Adding Citrus Can Really Balance Out Spiciness

The adage "measure twice, cut once" applies to cooking too, a lesson learned if you've ever made the mistake of adding one can of chipotle peppers in adobo sauce rather than one chipotle pepper in adobo sauce, as the recipe actually read (guilty). It is easier to add more seasoning when cooking than to take some away; however, even the most experienced home cook sometimes adds too much salt or heat to create an equally unpalatable dish.

While doctors will never taut the benefits of a high sodium diet, for good reasons, there are health benefits to spicy foods if you can stand the heat. According to a study conducted by the Harvard and China National Center for Disease Control and Prevention, the mortality rate is 14% lower for people who consume spicy food six to seven days a week, at least one meal per day. The British Journal of Nutrition also reports that adding chili peppers to meals can induce thermogenesis, the metabolic process our bodies use to break down food suggesting chili peppers can help you reach your goal weight quicker.

That's good news if you can handle the heat. If you haven't built up a tolerance for spicy food, then the only option is to fix the over-seasoning if you want to salvage dinner. Luckily there are several ways to counteract super spicy food, and depending on the ingredients in a dish, one is sure to extinguish the fire in your mouth without sacrificing the taste.

Adding an acid can balance out the spiciness

Capsaicin, the compound found in chili peppers, is responsible for that burning sensation in your mouth and your body's physiological reaction (sweating, flushness, burning) when consumed or touched. While medicine has harnessed that heat, measured on the Scoville Scale, to relieve pain, the feeling can be pretty unpleasant and painful, going in and coming out if your palate isn't used to it (via The National Library of Medicine).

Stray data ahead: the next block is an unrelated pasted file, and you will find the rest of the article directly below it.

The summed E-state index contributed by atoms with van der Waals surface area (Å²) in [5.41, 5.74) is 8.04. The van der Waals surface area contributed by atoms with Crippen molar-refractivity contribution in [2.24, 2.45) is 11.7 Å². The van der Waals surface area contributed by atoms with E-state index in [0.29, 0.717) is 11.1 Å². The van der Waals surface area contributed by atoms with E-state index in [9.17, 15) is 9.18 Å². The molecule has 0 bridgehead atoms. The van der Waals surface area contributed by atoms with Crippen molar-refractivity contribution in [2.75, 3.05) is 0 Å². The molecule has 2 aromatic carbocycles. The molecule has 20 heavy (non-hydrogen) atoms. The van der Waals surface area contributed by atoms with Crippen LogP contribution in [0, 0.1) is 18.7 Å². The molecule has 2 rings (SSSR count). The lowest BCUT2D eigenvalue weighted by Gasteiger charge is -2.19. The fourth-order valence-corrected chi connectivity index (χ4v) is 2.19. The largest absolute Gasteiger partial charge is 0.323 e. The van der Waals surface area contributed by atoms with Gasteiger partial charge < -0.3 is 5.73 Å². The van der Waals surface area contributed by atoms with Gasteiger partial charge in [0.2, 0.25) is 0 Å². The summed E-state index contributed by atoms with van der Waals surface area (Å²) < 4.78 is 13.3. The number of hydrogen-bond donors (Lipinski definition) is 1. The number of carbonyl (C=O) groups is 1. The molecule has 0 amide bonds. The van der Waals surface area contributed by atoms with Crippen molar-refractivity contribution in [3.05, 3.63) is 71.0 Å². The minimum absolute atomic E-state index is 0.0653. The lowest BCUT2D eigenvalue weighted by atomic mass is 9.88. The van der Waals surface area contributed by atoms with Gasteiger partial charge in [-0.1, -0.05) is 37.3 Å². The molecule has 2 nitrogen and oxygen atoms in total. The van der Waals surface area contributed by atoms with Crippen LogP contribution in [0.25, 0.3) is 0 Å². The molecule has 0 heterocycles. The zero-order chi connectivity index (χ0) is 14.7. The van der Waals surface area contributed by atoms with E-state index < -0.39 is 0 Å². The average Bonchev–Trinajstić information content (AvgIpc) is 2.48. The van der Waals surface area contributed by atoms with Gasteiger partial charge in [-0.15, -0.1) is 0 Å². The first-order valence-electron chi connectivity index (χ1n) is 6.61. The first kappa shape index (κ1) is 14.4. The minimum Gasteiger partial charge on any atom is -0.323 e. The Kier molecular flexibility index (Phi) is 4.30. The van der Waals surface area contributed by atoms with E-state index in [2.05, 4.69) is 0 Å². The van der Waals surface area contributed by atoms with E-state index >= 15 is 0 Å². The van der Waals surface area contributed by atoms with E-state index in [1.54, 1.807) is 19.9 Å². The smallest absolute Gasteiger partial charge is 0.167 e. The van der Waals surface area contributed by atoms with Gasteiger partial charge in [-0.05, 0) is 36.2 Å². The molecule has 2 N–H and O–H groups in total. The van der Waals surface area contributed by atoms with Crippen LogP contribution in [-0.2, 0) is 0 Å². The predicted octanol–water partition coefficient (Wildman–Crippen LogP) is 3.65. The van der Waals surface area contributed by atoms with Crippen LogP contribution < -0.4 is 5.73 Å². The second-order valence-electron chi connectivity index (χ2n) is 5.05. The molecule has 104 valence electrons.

Aside from chili peppers, adding too much wasabi, horseradish, black pepper, or Sriracha, amongst many other ingredients, can ruin a dish for the faint at heart. According to Eating Well, there are ingredients you probably have on hand to balance out the spiciness, beginning with citrus. Depending on the dish's flavor profile, adding a complementary acid like lemon, lime, or orange will neutralize the alkaline molecules in capsaicin, which is why limes and cilantro are often found on the plate in Indian and Mexican cuisines. Use the juice of the fruit in small amounts to quell the spiciness

Taste the dish and if necessary, add more citrus in small amounts until you can handle the heat. Other acids can also be used if you used your last lime for margaritas. Vinegar, tomatoes, and dairy can cut through the intense heat without altering the dish's flavor, preventing your nose from running and your mouth from feeling like it's on fire like magic.